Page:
Sometimes, Computer, I think I have that damn psi-link with the wrong person.
We reached Atlantis Command with no further problems, other than some software gremlins towards the end of the cruise, that necessitated the station taking us in on autopilot. Oh, the ignominy of it… except that it was rather relaxing, really.
On Atlantis Command we received orders to travel to Cerberus to pick up a civilian VIP, Councillor Michael Crichton. And once Viper had him aboard, she was attacked by pirates. Of course we dealt with them, and Viper and the Councillor were safe; but it does make one wonder about our security measures, if they knew exactly which ship he was on; and it makes one wonder about the brief presence of another USF ship in the sector; and it also makes one wonder about what is so important about him, that the pirates would risk their ships and lives on the chance of kidnapping him. Or perhaps just killing him would have been enough? Computer, just who is Councillor Crichton, and what does he do?
And as if the pirates hadn’t been enough, a USF Gallu class ship appeared. Lancer and Raven worked together to destroy her, and Lancer picked up the life pods she ejected; so, knot in the stomach time again.
We delivered the Councillor, his staff and the life pods to Cerberus Command, and returned to Promethean Sector through the Promethean Gate in sector 4 – and there we found that three Kralien fleets were attacking Promethean Command through the gaps in the minefields by the three weapons platforms. On the Fleet Captain’s orders we split up, Phoenix and Raven heading for the fleet by WP72, Lancer and Hunter to the fleet by WP 98, Viper to the one by WP44.
The instant we opened fire on the Kralien fleets our ships’ systems fried. That was not a good moment. I was sure the Kraliens would respond any second, and our shields were down… It turns out that the fleets were yet another sensor glitch, and our weapons fire somehow caused an EMP that took our systems down. Promethean Command sent out tugboats to bring us all in – even more ignominious than the autopilot! – and once we were docked, hastened to reassure us that the situation was nominal. Because of course as soon as we felt the tugboats lock on, we were sure it was the Kraliens, and, with all sensors and comms circuits fried by the EMP, we were expecting to emerge to be greeted by armed guards.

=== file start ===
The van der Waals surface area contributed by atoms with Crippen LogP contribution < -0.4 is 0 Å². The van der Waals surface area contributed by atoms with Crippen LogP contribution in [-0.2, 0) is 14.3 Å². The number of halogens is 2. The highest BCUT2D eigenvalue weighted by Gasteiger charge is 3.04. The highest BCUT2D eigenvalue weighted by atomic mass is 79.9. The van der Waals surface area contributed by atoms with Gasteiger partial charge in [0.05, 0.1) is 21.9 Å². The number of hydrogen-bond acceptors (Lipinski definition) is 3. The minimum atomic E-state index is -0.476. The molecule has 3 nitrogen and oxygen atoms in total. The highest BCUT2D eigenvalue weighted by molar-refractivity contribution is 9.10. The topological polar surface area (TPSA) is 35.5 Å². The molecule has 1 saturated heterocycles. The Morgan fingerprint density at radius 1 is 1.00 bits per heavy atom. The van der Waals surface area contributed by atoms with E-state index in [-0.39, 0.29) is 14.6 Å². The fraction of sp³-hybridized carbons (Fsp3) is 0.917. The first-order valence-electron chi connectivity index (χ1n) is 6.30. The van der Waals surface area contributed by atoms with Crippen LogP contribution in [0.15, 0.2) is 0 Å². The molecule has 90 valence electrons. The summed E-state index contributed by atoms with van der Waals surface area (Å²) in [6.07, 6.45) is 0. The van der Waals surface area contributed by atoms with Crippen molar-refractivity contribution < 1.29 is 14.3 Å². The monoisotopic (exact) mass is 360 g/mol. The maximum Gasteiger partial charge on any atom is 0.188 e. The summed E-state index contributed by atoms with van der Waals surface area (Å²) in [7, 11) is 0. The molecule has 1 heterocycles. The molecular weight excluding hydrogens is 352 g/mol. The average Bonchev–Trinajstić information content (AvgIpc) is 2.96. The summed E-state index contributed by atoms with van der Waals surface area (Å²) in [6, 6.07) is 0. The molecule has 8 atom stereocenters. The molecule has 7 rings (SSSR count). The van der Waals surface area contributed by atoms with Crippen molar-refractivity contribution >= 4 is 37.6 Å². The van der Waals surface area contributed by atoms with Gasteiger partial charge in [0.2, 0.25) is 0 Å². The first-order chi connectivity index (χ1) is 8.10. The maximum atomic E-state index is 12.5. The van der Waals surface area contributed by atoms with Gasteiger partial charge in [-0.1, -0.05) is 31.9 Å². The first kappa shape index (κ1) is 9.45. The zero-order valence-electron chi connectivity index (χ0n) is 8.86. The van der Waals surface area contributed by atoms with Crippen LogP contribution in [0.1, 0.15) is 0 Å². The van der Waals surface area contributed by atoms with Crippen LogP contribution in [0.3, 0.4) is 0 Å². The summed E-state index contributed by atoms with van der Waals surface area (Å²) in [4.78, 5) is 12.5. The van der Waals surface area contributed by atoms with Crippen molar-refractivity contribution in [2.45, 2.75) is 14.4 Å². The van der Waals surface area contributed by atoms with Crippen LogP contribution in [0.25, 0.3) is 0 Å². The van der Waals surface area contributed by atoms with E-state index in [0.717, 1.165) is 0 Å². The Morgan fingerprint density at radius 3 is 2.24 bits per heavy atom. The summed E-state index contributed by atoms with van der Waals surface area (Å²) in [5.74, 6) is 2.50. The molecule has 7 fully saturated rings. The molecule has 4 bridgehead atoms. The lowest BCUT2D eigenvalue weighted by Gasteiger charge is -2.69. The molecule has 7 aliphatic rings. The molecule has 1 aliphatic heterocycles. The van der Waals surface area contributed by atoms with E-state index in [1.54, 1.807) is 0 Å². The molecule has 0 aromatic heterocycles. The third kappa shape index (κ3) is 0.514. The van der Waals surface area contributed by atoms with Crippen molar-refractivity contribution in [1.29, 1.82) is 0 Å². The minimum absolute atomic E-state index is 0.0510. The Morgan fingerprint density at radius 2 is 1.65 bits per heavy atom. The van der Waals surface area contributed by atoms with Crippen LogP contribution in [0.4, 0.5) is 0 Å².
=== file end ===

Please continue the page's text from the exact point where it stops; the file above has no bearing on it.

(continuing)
I would like to formally ask whoever has been feeding the station gremlins after midnight to stop it now.
We ran a final, consolation sim, where, since Cr00ve had to return to station duties, I found myself running Science and Weapons – yes, I usually have a secondary Science console open when I’m running Tactical, it’s useful backup. Running both stations is something else. Was it my best work? No. My attention was divided between the tight focus of Weapons and the wider overview of Science, and I wasn’t fast enough to do both the way they should be done: I had no time to double scan for frequencies, for example. But the other ships were also short of crew, and it was a sim. And we completed it in eight minutes, so we can’t have been too awful.
Back in the Briefing Room, we were told that Intelligence had hoped to be able to get some information from the USF crew members in the life pods we had recovered, about the movements of the USF ships. It hadn’t gone unnoticed that every time we were attacked by pirates, a USF ship was leaving the sector. Unfortunately – I hate it when that word comes up in debrief – the USF prisoners in the life pods died before they could be questioned. Knot in the stomach time again… Computer, you and I are going to have to take a quiet stroll through a few files. I need those people’s I.D.s.
I’m sure all sorts of mental alarm bells were ringing at that point. I mean, the last time prisoners died before they could be questioned, we had a traitor in the Division. Two traitors. That’s not the sort of thing one forgets.
And apart from that, the seeming connection between the USF and the pirates does not bode well. We aren’t in an operetta, alas.